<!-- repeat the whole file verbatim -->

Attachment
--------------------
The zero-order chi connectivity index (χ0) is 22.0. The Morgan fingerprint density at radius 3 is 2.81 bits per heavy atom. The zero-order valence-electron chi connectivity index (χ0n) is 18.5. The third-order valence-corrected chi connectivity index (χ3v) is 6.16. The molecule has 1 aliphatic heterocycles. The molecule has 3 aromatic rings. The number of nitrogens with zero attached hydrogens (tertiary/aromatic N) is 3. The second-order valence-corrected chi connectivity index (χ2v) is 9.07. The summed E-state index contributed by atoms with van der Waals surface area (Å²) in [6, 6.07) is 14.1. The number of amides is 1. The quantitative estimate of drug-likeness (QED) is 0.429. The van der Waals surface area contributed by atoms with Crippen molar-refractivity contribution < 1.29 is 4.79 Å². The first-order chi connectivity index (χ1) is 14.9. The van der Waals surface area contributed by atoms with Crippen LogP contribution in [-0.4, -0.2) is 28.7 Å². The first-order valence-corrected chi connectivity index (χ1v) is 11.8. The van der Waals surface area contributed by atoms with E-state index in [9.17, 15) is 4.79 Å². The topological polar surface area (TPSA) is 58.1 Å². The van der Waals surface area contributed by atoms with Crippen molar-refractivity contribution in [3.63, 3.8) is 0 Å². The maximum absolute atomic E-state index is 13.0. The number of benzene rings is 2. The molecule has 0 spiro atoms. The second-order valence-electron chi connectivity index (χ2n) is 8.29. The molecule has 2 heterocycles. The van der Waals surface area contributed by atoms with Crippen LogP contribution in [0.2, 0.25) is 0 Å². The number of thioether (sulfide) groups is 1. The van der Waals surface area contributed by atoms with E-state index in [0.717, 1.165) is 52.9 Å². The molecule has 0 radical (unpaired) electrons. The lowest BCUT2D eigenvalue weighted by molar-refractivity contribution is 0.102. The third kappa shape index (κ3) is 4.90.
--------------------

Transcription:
The zero-order chi connectivity index (χ0) is 22.0. The Morgan fingerprint density at radius 3 is 2.81 bits per heavy atom. The zero-order valence-electron chi connectivity index (χ0n) is 18.5. The third-order valence-corrected chi connectivity index (χ3v) is 6.16. The molecule has 1 aliphatic heterocycles. The molecule has 3 aromatic rings. The number of nitrogens with zero attached hydrogens (tertiary/aromatic N) is 3. The second-order valence-corrected chi connectivity index (χ2v) is 9.07. The summed E-state index contributed by atoms with van der Waals surface area (Å²) in [6, 6.07) is 14.1. The number of amides is 1. The quantitative estimate of drug-likeness (QED) is 0.429. The van der Waals surface area contributed by atoms with Crippen molar-refractivity contribution < 1.29 is 4.79 Å². The first-order chi connectivity index (χ1) is 14.9. The van der Waals surface area contributed by atoms with Crippen LogP contribution in [-0.4, -0.2) is 28.7 Å². The first-order valence-corrected chi connectivity index (χ1v) is 11.8. The van der Waals surface area contributed by atoms with E-state index in [9.17, 15) is 4.79 Å². The topological polar surface area (TPSA) is 58.1 Å². The van der Waals surface area contributed by atoms with Crippen molar-refractivity contribution in [3.63, 3.8) is 0 Å². The maximum absolute atomic E-state index is 13.0. The number of benzene rings is 2. The molecule has 0 spiro atoms. The second-order valence-electron chi connectivity index (χ2n) is 8.29. The molecule has 2 heterocycles. The van der Waals surface area contributed by atoms with Crippen LogP contribution in [0.2, 0.25) is 0 Å². The number of thioether (sulfide) groups is 1. The van der Waals surface area contributed by atoms with E-state index in [0.717, 1.165) is 52.9 Å². The molecule has 0 radical (unpaired) electrons. The lowest BCUT2D eigenvalue weighted by molar-refractivity contribution is 0.102. The third kappa shape index (κ3) is 4.90.